The Knicks in the Playoffs?

Posted on December 23, 2006 by


Suspensions and injuries have decimated the New York Knicks. Once a team with an abundance of scoring guards, last night the Knicks played without the services of Quentin Richardson, Steve Francis, and Nate Robinson. Without these players the Knicks backcourt consisted of Jamal Crawford and Stephon Marbury. Consequently, Isiah Thomas could not play the three guard line-up he so frequently employed this year.

The result was a victory over the Chicago Bulls and a standing ovation from the crowd at Madison Square Garden. This victory was the third straight since the Knicks brawled with the Denver Nuggets. As Dean Oliver notes in Basketball on Paper (the book most often links to The Wages of Wins), a team that only wins 30% of its games in a season has a 90% chance of winning three straight at some point in the year. So it’s easy to make too much of these last three games. Still, I think the success with so many scoring guards on the bench sends a clear message to Isiah.

To see this message, let’s begin with what the Knicks have accomplished this season. As we see from an analysis of this team’s Wins Produced after 28 games, the Knicks are truly as bad as their record indicates. Still, there are a few bright spots. David Lee is playing extremely well and Renaldo Balkman is one of the few rookies who has so far been above average. Richardson and Francis have also been above the NBA mean.

The line-up that faced the Bulls lacked Richardson and Francis, and without these two players the Knicks would probably not finish with much more than 30 wins this year. Still, now that we have seen that the Knicks can score points without playing all the scoring guards, we can see how the Knicks can become a playoff contender this season. Let me say that again. If the Knicks simply re-arranged their line-up a bit, it’s possible that playoff basketball can come to Madison Square Garden in 2007.

Here’s what I propose. At center and power forward the Knicks should give the bulk of the minutes to Eddy Curry, Channing Frye, and David Lee. Given that Curry and Frye are not that productive, the key frontcourt performer is of course Lee. He is easily their most productive player and he needs to be on the court more than 30 minutes a game.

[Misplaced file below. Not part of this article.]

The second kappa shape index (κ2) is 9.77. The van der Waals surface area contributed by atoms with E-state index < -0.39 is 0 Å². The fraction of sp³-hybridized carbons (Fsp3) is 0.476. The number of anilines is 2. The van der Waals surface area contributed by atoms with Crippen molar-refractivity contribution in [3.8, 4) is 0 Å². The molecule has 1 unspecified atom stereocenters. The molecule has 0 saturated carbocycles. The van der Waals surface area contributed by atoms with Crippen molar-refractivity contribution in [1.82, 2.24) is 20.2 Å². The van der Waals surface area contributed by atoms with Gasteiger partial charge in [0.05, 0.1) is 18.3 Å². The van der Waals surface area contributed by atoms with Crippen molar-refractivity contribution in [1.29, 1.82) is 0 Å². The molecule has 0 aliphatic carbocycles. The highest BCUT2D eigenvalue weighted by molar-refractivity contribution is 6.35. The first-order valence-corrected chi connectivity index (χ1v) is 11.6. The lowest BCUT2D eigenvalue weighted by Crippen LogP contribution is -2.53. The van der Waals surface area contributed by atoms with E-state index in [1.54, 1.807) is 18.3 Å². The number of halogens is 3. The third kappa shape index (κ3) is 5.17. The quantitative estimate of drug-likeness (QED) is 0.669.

Although playing Lee is important, the big change I propose is at small forward. At this position Thomas should abandon the idea of playing another scoring guard and instead give the bulk of the minutes to Renaldo Balkman and Jared Jeffries. Of course, this creates a problem at guard where the Knicks have 96 minutes of playing time each night to allocate across five guards. As noted, the most productive guards thus far have been Richardson and Francis. Marbury and Crawford are also capable of playing well. If Thomas plays these four guards that probably means Robinson needs to sit.

If all of these players perform as they have thus far this season, the team is projected to win 33 more games. And that would give the Knicks 45 wins, or enough to win their division and make some noise in the playoffs.

Thomas has been given a gift this year. Lee was very good last year and Balkman looked like a player capable of contributing his rookie season. Both players, though, have far exceeded expectations. When we add in the early returns on Jeffries, we see that the role players Thomas has hired are suddenly capable of providing the production he needs to win games and save his job. All he has to do is give these players minutes and sit some of his scorers.

In sum, the suspensions and injuries have given Thomas a glimpse of what the numbers have been saying all season. Now all he has to do is act on what he saw last night.

– DJ

P.S. I will not be posting again until after Christmas. Hope everyone has a Happy Holidays, (or is having a Happy Holidays, or if your holiday passed, had a Happy Holidays).